Small intestine cancer is an uncommon disease where mutations occur in cells that make up the small intestine tissues. These mutations cause cells to multiply out of control and form a tumor. The small intestine is located after the stomach, but before the large intestine. The small intestine’s function is to absorb nutrients from the foods individuals have consumed. There are five variations of small intestine cancer. Adenocarcinomas are growths that begin in the small intestine lining that can become malignant. Sarcomas occur when the soft tissue of the small intestine develops a malignancy. Carcinoid tumors are usually found in the lower part of the small intestine and secrete abnormally large amounts of body chemicals. Gastrointestinal stromal tumors are a rare variation of this cancer that starts in the stomach. Intestinal lymphomas are cancers that begin in the lymph nodes and spread to the small intestine.
Several warning signs can signal the presence of cancer in the small intestine.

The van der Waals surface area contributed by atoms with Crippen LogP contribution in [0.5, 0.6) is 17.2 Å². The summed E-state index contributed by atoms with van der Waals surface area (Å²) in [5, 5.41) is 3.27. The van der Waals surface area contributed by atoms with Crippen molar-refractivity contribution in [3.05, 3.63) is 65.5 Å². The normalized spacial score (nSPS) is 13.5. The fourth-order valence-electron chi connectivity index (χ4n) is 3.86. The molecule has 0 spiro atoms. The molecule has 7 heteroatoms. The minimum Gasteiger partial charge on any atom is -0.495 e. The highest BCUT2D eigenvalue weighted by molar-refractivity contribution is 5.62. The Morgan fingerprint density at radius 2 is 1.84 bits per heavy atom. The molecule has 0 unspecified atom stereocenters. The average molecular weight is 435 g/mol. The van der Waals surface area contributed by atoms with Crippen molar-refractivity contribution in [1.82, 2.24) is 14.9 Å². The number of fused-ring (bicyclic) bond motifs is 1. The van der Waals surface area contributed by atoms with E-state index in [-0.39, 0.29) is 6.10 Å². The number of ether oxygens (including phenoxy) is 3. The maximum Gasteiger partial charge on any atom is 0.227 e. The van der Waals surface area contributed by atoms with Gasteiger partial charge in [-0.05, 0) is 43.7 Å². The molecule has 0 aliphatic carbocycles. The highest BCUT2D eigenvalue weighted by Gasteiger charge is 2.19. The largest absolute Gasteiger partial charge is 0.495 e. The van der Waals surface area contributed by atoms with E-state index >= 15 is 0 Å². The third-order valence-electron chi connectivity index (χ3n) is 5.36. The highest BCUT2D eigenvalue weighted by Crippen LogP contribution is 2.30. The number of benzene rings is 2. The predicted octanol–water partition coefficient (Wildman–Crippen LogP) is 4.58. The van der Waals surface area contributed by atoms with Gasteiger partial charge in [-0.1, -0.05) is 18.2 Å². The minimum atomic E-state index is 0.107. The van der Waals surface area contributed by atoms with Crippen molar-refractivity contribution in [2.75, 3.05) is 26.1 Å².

Anemia is a condition that occurs when the body does not have enough functioning red blood cells to deliver adequate amounts of oxygen to the cells around the body. There are a couple of ways anemia can be an indicative symptom of small intestine cancer. A cancerous growth in the small intestine tissues can ulcerate and bleed profusely, and the loss of blood from the circulatory system can result in a low count of red blood cells. A malignant tumor in the jejunum or first section of the small intestine can cause damage, erosion, and dysfunction of the internal intestinal lining. This damage can cause poor absorption of a mineral called iron from food. Iron is essential for the production of hemoglobin or the substance that allows cells to transport oxygen around the body. Furthermore, a malignant tumor that develops in the lower part of the small intestine or the ileum may also cause injury or erosion to that region of the intestinal lining. This damage can inhibit the proper absorption of vitamin B12, which is required for the bone marrow to steadily produce new red blood cells to replace the old ones that naturally die off. Anemia results when vitamin B12 levels are so low that more red blood cells are dying than are being produced.
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